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article imageNew Jersey among states recovering from heavy storms

By Abigail Prendergast     Jul 29, 2012 in Environment
Heavy rain and thunderstorms have spent this past Saturday pummeling the state of New Jersey, especially by the shore. While no weather equally as intense is predicted for the upcoming week, scattered storms and patches of downpours are expected.
The central part of New Jersey has recently been bombarded with hit after hit of heavy rainfall and intense thunderstorms. Monmouth and Ocean counties took the brunt of this extreme weather on Saturday afternoon, with towns such as Brick, Toms River and Lakewood being hit the hardest.
According to the New York Post, 30,000 people lost power due to these tremendous storms, and upon attempts made by Jersey Central Power and Light to restore it, a whole new round of storms hurled a monkey wrench into their efforts.
It was "disturbance at the jet stream level," mixed with the already present warm and humid air that mixed the cocktail generating these storms, one of's senior meteorologists Dan Pydynowski told Said disturbance occurred 25,000-plus feet from the ground, allowing the moist air to rise and condensate into heavy storm clouds, and thus a lot of rain, very quickly, he added.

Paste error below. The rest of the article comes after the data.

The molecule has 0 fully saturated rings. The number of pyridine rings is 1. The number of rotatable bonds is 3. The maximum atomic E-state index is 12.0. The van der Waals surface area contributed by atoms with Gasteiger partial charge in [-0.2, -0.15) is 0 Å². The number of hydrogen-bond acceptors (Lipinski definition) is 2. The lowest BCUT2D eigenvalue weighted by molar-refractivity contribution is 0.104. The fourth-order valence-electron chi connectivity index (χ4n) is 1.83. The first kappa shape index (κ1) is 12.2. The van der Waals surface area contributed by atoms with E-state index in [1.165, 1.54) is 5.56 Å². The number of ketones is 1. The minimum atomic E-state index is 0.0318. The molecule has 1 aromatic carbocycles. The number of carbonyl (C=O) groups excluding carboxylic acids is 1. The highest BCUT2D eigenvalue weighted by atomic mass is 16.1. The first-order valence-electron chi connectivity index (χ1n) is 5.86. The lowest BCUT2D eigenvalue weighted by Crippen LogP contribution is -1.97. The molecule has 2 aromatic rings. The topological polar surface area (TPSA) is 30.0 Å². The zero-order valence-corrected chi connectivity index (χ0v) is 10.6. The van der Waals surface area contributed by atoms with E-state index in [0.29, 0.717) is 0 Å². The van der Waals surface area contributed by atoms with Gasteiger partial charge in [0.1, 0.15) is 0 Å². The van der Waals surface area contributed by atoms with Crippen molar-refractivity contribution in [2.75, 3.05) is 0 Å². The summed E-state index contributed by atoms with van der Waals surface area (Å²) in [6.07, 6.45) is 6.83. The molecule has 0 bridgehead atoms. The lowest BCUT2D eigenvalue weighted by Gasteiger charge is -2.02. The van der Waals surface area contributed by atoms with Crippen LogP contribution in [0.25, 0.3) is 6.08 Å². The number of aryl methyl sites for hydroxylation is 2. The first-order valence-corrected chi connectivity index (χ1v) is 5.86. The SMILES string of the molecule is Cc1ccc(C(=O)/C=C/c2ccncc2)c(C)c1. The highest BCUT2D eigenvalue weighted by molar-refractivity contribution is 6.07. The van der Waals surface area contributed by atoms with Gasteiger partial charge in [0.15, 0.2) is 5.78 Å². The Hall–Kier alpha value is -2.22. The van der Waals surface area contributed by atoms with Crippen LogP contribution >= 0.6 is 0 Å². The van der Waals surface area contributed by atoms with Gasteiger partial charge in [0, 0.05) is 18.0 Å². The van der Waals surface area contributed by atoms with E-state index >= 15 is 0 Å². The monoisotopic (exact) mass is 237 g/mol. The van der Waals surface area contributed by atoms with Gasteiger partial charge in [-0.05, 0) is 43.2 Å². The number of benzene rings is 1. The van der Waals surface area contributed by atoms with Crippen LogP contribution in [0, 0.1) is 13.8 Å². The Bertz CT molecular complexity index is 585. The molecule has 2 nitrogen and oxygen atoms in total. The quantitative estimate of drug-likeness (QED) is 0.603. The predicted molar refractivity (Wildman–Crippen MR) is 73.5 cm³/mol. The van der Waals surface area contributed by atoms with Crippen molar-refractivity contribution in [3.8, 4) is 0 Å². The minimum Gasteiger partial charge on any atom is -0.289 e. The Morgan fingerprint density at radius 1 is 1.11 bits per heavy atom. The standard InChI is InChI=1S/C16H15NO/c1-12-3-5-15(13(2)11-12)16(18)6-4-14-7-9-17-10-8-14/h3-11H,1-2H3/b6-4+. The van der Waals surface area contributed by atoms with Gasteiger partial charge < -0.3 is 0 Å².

The storms built up their strength and intensity while working their way through eastern Pennsylvania between 4 and 5 PM, then striking a good portion of New Jersey, albeit hitting more against places by the shore areas. The Jersey beach towns endured the thunder, lightning and obscene amounts of rainfall from 7 to 10 PM, before the storms headed further eastward out to sea around 11PM.
As far as New Jersey's rainfall report from these storms is concerned, amounts vary, but Monmouth county was hit the hardest and Toms River reported 2.71 inches of rain, and Freehold got 1.68 inches according to meteorologist Kristin Kline of the National Weather Service. Wind gusts that occurred during the storm maxed out at 60-65 miles per hour, she added.
"A lot of times with your typical summertime storms, you get .5 to 1.5 inches of rain, but (Sunday's storm) was a particularly moist atmosphere," thus higher rainfall totals, said Kline.
According to the Asbury Park Press, Freehold suffered some of the worst damage from the storms, resulting in several roads being shut down and thousands of residents without power.
Long Branch reported 576 homes without power, and East Windsor about 230 residents in the dark. Atlantic City Electric has restored power to 13,000 customers since Saturday's storms, but 300 residences are reported to have suffered outages today.
There doesn't seem to be much relief for the upcoming week either; while Monday will be humid yet dry, the rest of it will consist of scattered thunderstorms and patches of heavy rain. Even so, they are not predicted to be "as organized as Sunday's storm," Kline told
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